The APA manual is a bible for Canadian psychiatrists, according to Dr. Rufino Balmeceda, a forensic psychiatrist at the the Royal Ottawa Hospital.
Balmeceda says last year he used the manual to diagnose 10 compulsive gamblers referred to him through the courts. He adds that number would be higher if most compulsive gamblers would accept that they have the problem and come out of hiding, not wait for a judge to tell them.
It's hard to say how many compulsive gamblers there are in Canada. Unlike the United States - where the first major survey of gambling behavior was carried out in 1975 - there has been little research into the problem in Canada.
Last year, social workers at York University in Toronto made an attempt. Their study calculated a minimum of 80,000 compulsive gamblers in Canada, 27,000 of them in Ontario. It cautioned the estimate was " conservative. " Its calculations were extrapolated from a 1974 U.S. Federal Gaming Commission study that put the number of compulsive gamblers in the U.S. at 1.1 million, or less than one per cent of the population. Given more recent U.S. estimates of three to six million, the Canadian figure could have risen accordingly to half a million, or about two per cent of the population.
Andre isn't surprised. " If every compulsive gambler were to admit to their problem and come to the meetings, then we'd have to rent out the Civic Centre. "
For the worst of them - the gamblers too depressed, troubled and ridden with self-doubt to draw on the encouragement doled out at G.A. meetings - there's the alternative of treatment in a special psychiatric clinic. Fifteen years ago, there was none. The first opened at a Cleveland hospital in 1972, and today there are 29 across the United States.
At the clinics patients are given educational lectures on addictions, attend " living skills " workshops, go through small-group psychotherapy and have their day's activity set out for them by trained staff.
Studies show the " cure " works: more than half had stopped gambling a year after they left. The success rate at G.A. meetings is more modest: only a quarter of those who attend give it up.
There are no clinics in Canada - yet.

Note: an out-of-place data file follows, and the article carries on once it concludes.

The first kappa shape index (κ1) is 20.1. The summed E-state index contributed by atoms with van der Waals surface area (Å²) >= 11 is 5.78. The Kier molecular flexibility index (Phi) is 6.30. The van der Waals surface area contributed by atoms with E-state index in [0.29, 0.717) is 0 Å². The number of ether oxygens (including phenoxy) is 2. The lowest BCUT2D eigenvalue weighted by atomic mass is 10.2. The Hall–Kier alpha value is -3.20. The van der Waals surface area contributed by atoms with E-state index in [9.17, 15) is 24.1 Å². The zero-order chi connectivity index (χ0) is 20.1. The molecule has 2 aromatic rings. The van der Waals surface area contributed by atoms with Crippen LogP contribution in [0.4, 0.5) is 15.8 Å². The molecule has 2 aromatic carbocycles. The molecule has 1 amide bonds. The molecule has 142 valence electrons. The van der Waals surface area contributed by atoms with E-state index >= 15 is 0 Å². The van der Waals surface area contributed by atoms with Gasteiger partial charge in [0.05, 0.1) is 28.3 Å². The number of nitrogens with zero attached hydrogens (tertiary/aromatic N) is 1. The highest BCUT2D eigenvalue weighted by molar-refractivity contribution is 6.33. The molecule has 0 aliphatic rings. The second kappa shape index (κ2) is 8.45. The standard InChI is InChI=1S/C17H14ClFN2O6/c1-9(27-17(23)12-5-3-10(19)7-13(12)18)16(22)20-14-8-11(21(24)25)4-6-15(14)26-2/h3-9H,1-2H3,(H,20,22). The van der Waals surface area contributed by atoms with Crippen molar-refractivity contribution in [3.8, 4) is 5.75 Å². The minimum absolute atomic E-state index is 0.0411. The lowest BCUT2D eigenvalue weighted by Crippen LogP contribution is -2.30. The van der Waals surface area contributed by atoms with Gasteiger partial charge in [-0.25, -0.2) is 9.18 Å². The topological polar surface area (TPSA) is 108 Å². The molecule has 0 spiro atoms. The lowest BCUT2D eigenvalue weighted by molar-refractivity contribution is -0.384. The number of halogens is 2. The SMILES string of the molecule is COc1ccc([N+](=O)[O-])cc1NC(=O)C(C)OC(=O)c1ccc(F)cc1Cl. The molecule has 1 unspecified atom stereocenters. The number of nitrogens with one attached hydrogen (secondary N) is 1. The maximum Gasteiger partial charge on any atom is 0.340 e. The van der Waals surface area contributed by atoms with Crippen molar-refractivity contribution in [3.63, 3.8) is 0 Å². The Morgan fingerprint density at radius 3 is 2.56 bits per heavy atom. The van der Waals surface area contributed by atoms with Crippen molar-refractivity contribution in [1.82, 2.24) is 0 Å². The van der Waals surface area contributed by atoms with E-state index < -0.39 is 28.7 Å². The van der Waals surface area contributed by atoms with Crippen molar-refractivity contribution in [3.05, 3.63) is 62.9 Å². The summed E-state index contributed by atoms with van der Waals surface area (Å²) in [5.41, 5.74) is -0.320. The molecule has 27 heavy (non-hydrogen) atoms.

A Toronto lobby group is trying to change that. Boasting a blue-ribbon board of directors - chaired by former Liberal cabinet minister Paul Hellyer - the Canadian Foundation on Compulsive Gambling is leading the first campaign in Canada to provide institutional help to compulsive gamblers.
This year, the foundation drew up a plan for the first treatment clinic for pathological gambling in Canada, based on American models, with a budgeted opening cost of $200,000. The proposed clinic would operate out of the psychiatric unit of the York Finch General Hospital in Toronto.
Tibor Barsony, executive director of the foundation, admits the cost is high, but insists the need is there to justify it.
" Right now, you have Gambler's Anonymous, and that's good, " says Barsony, a Toronto accountant and longtime G.A. member. " But there are thousands of people in Canada today who need the services of a professional clinic, where they can be diagnosed and treated individually. There needs to be some kind of constant monitoring of their condition, more than they get at a G.A. meeting once a week in an informal setting. "
Barsony compares the compulsive gambling clinic to treatment facilities for victims of alcohol and drug abuse. If, as the York University study suggests, compulsive gambling is second only to alcohol and drug as the major form of addiction in Canada, why are there no comparable facilities to treat the addiction? Barsony says it boils down to " public awareness and exposure. "
" Pathological gambling is today what alcoholism was several decades ago. It's a hidden disease. "
Barsony feels money should be allocated to treatment of compulsive gamblers.
" There's no reason why a government that sells lottery tickets, for example, couldn't put some of that money into helping the people who can't control their impulse to gamble. It makes no sense to legitimize something and then turn your back on the inevitable. "